Security researchers from Red Canary and Malwarebytes discovered that 30,000 Apple Macs were infected by a mysterious malware piece cunningly hidden in the systems.
The malware ‘Silver Sparrow’ was aimed at delivering an unknown payload. It sported a mechanism that enables the malware to self-destruct and deletes all traces of its existence. Researchers are still trying to ascertain what its purpose was and its aim of the self-destruct mechanism.
Researchers discovered the malware in systems from 153 countries; the highest infections were in the U.S, Canada, UK, Germany, and France. The malware uses AWS and Akamai content delivery networks to make it difficult to block the servers. Silver Sparrow comes in two variants.
The malware’s purpose is unknown
Once the malware is installed in the Macs, they check the control server once every hour to see if there are any new commands to execute. Given the lack of a final payload, some have suggested that the malware might be triggered once a condition is met.
The researchers have found no indication of the self-destruction mechanism being used, which raises the question as to why such a code was built into the malware. The fact that Silver Sparrow has infected nearly 30,000 Macs is a massive achievement, indicating that malware targeted at macOS is becoming more widespread.
“Though we haven’t observed Silver Sparrow delivering additional malicious payloads yet, its forward-looking M1 chip compatibility, global reach, relatively high infection rate, and operational maturity suggest Silver Sparrow is a reasonably serious threat, uniquely positioned to deliver a potentially impactful payload at a moment’s notice. Given these causes for concern, in the spirit of transparency, we wanted to share everything we know with the broader infosec industry sooner rather than later,” the Red Canary researchers posted.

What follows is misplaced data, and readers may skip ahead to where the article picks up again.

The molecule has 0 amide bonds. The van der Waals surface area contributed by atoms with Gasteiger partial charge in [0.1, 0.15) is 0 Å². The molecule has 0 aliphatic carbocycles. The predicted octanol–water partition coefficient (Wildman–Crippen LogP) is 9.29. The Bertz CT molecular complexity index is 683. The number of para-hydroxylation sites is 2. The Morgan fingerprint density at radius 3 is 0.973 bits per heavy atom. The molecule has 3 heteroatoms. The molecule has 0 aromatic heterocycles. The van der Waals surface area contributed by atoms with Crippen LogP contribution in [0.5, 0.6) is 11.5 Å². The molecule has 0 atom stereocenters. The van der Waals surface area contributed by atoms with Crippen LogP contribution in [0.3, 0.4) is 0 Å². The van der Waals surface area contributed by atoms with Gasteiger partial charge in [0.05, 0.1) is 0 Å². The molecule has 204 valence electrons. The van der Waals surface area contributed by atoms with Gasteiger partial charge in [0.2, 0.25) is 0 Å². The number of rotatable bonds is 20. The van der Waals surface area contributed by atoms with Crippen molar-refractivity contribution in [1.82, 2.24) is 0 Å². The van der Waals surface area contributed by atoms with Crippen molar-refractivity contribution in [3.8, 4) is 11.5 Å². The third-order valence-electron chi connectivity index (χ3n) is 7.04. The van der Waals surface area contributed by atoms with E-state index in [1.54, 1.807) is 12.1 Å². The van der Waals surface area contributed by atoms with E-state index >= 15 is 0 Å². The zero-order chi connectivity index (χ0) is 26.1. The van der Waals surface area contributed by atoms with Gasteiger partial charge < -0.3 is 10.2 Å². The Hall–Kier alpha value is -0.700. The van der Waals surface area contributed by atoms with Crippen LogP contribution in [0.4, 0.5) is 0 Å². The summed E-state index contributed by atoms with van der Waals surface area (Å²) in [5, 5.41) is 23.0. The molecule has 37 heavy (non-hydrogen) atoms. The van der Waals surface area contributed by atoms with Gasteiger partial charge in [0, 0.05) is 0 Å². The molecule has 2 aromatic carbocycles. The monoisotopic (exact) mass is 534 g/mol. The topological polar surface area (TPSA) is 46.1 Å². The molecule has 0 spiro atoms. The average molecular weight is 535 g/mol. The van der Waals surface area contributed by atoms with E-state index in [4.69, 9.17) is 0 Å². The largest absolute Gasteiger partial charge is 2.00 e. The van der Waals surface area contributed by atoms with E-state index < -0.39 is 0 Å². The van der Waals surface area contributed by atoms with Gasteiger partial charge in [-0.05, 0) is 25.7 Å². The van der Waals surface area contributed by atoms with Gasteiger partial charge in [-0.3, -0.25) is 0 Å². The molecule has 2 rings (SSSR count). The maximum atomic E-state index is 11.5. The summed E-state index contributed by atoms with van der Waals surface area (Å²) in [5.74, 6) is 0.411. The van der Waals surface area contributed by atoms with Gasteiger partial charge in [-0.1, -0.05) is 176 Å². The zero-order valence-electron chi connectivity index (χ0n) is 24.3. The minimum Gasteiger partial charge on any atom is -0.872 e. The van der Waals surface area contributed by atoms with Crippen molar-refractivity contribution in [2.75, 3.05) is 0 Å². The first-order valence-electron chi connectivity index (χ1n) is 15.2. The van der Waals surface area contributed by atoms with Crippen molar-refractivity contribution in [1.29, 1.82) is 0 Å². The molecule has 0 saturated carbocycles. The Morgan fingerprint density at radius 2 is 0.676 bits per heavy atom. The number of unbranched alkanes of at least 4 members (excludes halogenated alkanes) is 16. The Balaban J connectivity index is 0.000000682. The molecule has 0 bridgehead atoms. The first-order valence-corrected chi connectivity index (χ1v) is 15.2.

While Macs are becoming more vulnerable to hackers, Apple said it is making its iPhones even more impervious to third-party intrusion. The next version of iOS, which is 14.5, will have an update that will make it harder for hackers to take control of iPhones through zero-click vulnerabilities.
Such exploits were used by hackers to break into iPhones without requiring any interaction from the target. One security researcher said that many iPhone hackers are getting worried that their techniques, which have been developed over many years, will soon become obsolete.
However, this doesn’t mean that iPhones will become unhackable. Instead, the hackers will now have to find new ways to break through the phone’s security.
“When there’s a will there’s a way—there’s always going to be bugs of some sort, whether that be in PAC (Pointer Authentication Codes) or whether it be a completely different exploitation strategy… This mitigation in reality probably just raises the cost of 0clicks, but a determined attacker with a lot of resources would still be able to pull it off,” developer Jamie Bishop told Vice.